A BUYER'S MARKET But where are all the buyers?


Joseph Weikel, a 38-year-old attorney, smiles broadly when he talks about the deal he expects to get on the condo that he wants to buy in Howard County.

"My sense is that people are anxious to sell and it's a buyer's market," says Mr. Weikel, who visited the Ellicott City community known as The Villages of Montgomery Run.

A buyer's market, to be sure, but not a strong one. Some potential buyers are sitting on the sidelines entirely -- fearful for their job or the economy, or satisfied with their current home now that they've refinanced. Others, like Mr. Weikel, have ventured out to open houses or realty offices but are taking their time shopping around.

TC The end result is that April sales in the greater Baltimore area fell 22 percent to 1,285 -- despite the lowest mortgage rates in 20 years and some predictions that rates had hit bottom. For the first four months of the year, sales were down 6.5 percent to 4,685. At that rate, sales for all of 1993 would approach the figure for 1991 -- the height of the area's residential real estate bust.

The figures, from the Greater Baltimore Board of Realtors, include sales for the city and Baltimore, Carroll, Harford and Howard counties, but not Anne Arundel County.

Despite the cold, hard statistics, real estate professionals still describe the spring market as warm, though not blazing. They say more people are looking at homes, many believing the low mortgage rates are too good to pass up.

In addition, they contend that the poor statistics may be due, in part, to the heavy snow in March, when April's buyers would have been shopping, as well as April's rains. In fact, the number of people who put a contract on a home -- but did not settle on it and, therefore, did not officially buy it yet -- jumped 4 percent in April after sharp declines in each of the first three months of the year. These "pending" sales often presage actual sales two or three months down the road.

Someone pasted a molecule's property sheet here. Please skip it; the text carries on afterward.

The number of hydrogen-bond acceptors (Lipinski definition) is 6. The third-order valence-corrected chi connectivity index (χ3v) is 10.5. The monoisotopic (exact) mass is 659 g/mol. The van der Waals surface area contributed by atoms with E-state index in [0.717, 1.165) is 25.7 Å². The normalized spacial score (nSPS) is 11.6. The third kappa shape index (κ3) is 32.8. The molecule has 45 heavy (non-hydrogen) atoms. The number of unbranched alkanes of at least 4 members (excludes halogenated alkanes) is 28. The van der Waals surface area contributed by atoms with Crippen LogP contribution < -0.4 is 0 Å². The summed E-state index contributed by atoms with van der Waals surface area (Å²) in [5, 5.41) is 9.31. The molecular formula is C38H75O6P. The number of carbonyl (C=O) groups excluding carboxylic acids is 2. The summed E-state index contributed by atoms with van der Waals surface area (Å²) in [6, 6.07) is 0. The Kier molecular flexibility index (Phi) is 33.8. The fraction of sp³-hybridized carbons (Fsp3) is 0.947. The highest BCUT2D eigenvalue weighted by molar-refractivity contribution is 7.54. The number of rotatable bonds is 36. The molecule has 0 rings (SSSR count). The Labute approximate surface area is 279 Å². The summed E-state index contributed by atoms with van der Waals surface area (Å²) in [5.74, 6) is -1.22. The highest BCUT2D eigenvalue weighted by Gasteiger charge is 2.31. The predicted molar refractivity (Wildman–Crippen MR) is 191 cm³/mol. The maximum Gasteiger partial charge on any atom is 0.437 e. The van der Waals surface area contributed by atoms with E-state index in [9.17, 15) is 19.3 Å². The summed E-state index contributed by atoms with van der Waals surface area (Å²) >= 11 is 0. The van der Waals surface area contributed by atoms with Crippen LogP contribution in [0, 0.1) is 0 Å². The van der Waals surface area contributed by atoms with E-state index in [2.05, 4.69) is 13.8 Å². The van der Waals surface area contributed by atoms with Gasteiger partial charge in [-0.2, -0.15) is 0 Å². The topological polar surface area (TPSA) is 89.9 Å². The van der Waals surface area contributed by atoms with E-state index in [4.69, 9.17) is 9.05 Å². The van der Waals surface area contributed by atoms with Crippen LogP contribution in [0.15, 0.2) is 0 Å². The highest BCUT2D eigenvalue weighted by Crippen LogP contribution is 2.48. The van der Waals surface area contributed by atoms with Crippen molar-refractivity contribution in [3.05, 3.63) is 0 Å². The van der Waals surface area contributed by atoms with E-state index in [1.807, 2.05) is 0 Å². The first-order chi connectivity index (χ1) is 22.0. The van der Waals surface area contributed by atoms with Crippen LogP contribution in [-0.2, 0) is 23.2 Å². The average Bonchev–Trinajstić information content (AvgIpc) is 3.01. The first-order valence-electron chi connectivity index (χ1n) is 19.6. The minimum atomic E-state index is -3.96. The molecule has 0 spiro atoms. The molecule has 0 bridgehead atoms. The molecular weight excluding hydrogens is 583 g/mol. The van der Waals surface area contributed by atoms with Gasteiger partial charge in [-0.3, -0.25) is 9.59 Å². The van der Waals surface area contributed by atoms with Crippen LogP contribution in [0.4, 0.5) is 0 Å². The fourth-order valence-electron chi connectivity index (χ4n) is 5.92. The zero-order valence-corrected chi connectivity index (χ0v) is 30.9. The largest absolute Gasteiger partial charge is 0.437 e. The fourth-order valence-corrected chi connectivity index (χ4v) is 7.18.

But even those venturing into the market now are slow to buy.

"People are taking time to look," said Nancy Hubble, president-elect of the Greater Baltimore Board of Realtors and a partner in W.H.C. Wilson Realtors in Roland Park. "There are a lot of good buys, and the buyers want to be sure they have the right house."

She said buyers are taking three or four months to shop for a house, instead of three or four weeks, and there are a variety of

reasons why.

Holding out for great deal

Mr. Weikel, for instance, figures that taking into account the tax breaks of owning, he could move to a nice 2-bedroom condo with a den for only a few dollars more per month than he currently pays to rent a garden apartment in Ruxton. The legally separated father of a 5-year-old, Mr. Weikel is moving in order to be closer to his young son, who lives with his mother in Columbia.

Yet he is holding out for a sweet deal.

When Mr. Weikel goes out home shopping with Donna Gfeller, an agent with RE/MAX Advantage in Columbia, he takes along a note pad on which he has listed items he'd like thrown in with his purchase. Not only does he expect a low price and seller assistance with closing costs, but he'd like draperies, appliances and built-in bookshelves to be tossed in as well.